Supporting Transitioning Homeless Students

Between 2019-2020, 17,298 Indiana students experienced homelessness of some form (National Center for Homeless Education, 2022). These numbers include 3,112 students with disabilities and refer to many forms of homelessness: from students temporarily having to live in a motel or the family car to students whose family lives on the streets or in a shelter. Being homeless can also include a child who lives with relatives or friends without any plan of obtaining permanent housing.

Students who are homeless have difficulty fulfilling basic needs, such as regular meal access, clean clothing appropriate for school and the season, school supplies, proper hygiene, access to medical care and medications, social services, banking for the family, or gas for transportation. Homeless children are also less able to avoid dangerous situations and unsupportive circumstances and are less likely to stay in safe environments free from abuse (Litchman, 2021).

Because of these difficulties, all public schools must follow the McKinney-Vento Act (MVA), which provides specific services and assistance for students experiencing homelessness. The MVA enables students to attend their school of origin or the school nearest where they temporarily reside and to enroll without scholastic, medical, or similar records. The MVA also provides transportation to school, even if the school of origin is outside the current district.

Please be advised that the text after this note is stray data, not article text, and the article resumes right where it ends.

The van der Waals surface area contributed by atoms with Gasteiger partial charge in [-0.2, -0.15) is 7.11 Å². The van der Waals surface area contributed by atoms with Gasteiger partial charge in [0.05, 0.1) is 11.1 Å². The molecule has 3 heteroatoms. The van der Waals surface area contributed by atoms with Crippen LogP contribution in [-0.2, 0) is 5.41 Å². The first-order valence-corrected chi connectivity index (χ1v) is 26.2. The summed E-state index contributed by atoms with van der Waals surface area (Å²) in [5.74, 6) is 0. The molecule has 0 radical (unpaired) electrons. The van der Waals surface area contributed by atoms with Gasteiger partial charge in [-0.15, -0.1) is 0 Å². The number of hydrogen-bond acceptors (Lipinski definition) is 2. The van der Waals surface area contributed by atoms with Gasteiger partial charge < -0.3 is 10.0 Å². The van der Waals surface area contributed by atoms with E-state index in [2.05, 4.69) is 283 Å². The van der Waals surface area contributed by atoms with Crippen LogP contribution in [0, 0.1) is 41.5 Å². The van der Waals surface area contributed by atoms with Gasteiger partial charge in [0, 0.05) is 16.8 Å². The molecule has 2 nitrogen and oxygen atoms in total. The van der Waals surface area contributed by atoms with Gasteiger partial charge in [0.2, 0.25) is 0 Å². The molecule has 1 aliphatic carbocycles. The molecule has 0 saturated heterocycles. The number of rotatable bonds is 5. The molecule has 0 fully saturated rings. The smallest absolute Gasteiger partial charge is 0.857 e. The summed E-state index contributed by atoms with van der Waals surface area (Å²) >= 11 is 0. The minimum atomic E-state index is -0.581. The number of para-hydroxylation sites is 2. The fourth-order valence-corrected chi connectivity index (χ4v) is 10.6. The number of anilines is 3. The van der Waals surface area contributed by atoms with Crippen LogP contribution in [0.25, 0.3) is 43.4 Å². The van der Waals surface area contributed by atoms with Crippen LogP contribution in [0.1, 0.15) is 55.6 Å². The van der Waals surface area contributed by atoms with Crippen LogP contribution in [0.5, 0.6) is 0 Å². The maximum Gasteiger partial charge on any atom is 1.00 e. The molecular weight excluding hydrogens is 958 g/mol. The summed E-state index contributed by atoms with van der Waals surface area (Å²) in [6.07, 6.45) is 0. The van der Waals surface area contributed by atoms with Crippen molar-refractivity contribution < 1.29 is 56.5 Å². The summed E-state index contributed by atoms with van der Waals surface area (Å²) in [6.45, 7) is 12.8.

Perhaps most importantly, the MVA guarantees a student will receive all services provided through the public school. This means that students who are receiving special education via the IDEA 2004 act, or protection from Section 504 of the Vocational Rehabilitation Act, will continue to receive these services, despite being homeless.
Indiana also has non-profit agencies that aid homeless students. It is important for educators to know about the rights of students who are homeless, the trauma that students can experience because of homelessness, and the assistance these students may need. Be ready to support and assist students so they can find school to be a safe, stable, secure place.
Some takeaway tips for teachers working with homeless students with disabilities:

  • Be familiar with the laws protecting these student’s educational rights.
  • Work to be the stable part of that student’s life by providing a safe learning environment.
  • Work with school counselors, social workers, and staff to ensure students’ needs are met.
  • Maintain the student’s confidentiality about their living situation.


McKinney-Vento Act: Homeless Children and Youth Program

Coalition for Homelessness Intervention & Prevention 

Stopover Youth Shelter and Support

Indiana Runaway and Homeless Youth Grantees

Data Brief About Youth Homelessness in Indiana